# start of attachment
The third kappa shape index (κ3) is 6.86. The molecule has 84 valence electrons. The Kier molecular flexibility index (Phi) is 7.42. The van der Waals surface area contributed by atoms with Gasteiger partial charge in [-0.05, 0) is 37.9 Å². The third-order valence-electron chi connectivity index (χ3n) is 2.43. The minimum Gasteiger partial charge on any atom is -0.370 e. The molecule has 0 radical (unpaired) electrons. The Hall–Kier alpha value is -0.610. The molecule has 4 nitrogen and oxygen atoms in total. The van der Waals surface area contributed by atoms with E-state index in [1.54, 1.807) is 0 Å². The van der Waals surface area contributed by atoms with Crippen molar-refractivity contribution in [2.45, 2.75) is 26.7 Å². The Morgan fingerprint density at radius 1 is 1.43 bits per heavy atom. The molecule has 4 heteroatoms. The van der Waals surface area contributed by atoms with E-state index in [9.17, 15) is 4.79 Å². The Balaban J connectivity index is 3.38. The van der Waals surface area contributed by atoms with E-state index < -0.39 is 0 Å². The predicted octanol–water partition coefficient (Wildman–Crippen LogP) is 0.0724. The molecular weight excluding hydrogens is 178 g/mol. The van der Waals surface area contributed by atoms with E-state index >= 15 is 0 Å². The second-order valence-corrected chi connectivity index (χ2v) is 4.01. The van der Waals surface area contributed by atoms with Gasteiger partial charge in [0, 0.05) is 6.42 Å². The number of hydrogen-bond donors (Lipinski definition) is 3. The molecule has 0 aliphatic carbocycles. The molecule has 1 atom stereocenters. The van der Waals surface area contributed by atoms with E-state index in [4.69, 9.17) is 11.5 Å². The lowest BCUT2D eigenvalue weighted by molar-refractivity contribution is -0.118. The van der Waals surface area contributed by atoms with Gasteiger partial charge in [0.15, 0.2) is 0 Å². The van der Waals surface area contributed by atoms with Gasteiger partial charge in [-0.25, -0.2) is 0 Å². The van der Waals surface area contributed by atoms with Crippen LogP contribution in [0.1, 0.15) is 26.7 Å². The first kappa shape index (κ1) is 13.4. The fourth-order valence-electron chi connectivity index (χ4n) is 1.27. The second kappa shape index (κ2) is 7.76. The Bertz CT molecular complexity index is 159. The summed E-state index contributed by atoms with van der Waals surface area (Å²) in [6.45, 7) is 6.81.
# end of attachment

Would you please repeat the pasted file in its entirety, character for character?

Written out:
The third kappa shape index (κ3) is 6.86. The molecule has 84 valence electrons. The Kier molecular flexibility index (Phi) is 7.42. The van der Waals surface area contributed by atoms with Gasteiger partial charge in [-0.05, 0) is 37.9 Å². The third-order valence-electron chi connectivity index (χ3n) is 2.43. The minimum Gasteiger partial charge on any atom is -0.370 e. The molecule has 0 radical (unpaired) electrons. The Hall–Kier alpha value is -0.610. The molecule has 4 nitrogen and oxygen atoms in total. The van der Waals surface area contributed by atoms with E-state index in [1.54, 1.807) is 0 Å². The van der Waals surface area contributed by atoms with Crippen molar-refractivity contribution in [2.45, 2.75) is 26.7 Å². The Morgan fingerprint density at radius 1 is 1.43 bits per heavy atom. The molecule has 4 heteroatoms. The van der Waals surface area contributed by atoms with E-state index in [9.17, 15) is 4.79 Å². The Balaban J connectivity index is 3.38. The van der Waals surface area contributed by atoms with E-state index < -0.39 is 0 Å². The predicted octanol–water partition coefficient (Wildman–Crippen LogP) is 0.0724. The molecular weight excluding hydrogens is 178 g/mol. The van der Waals surface area contributed by atoms with E-state index >= 15 is 0 Å². The second-order valence-corrected chi connectivity index (χ2v) is 4.01. The van der Waals surface area contributed by atoms with Gasteiger partial charge in [0, 0.05) is 6.42 Å². The number of hydrogen-bond donors (Lipinski definition) is 3. The molecule has 0 aliphatic carbocycles. The molecule has 1 atom stereocenters. The van der Waals surface area contributed by atoms with E-state index in [4.69, 9.17) is 11.5 Å². The lowest BCUT2D eigenvalue weighted by molar-refractivity contribution is -0.118. The van der Waals surface area contributed by atoms with Gasteiger partial charge in [0.15, 0.2) is 0 Å². The van der Waals surface area contributed by atoms with Gasteiger partial charge in [-0.25, -0.2) is 0 Å². The van der Waals surface area contributed by atoms with Crippen LogP contribution in [0.1, 0.15) is 26.7 Å². The first kappa shape index (κ1) is 13.4. The fourth-order valence-electron chi connectivity index (χ4n) is 1.27. The second kappa shape index (κ2) is 7.76. The Bertz CT molecular complexity index is 159. The summed E-state index contributed by atoms with van der Waals surface area (Å²) in [6.45, 7) is 6.81.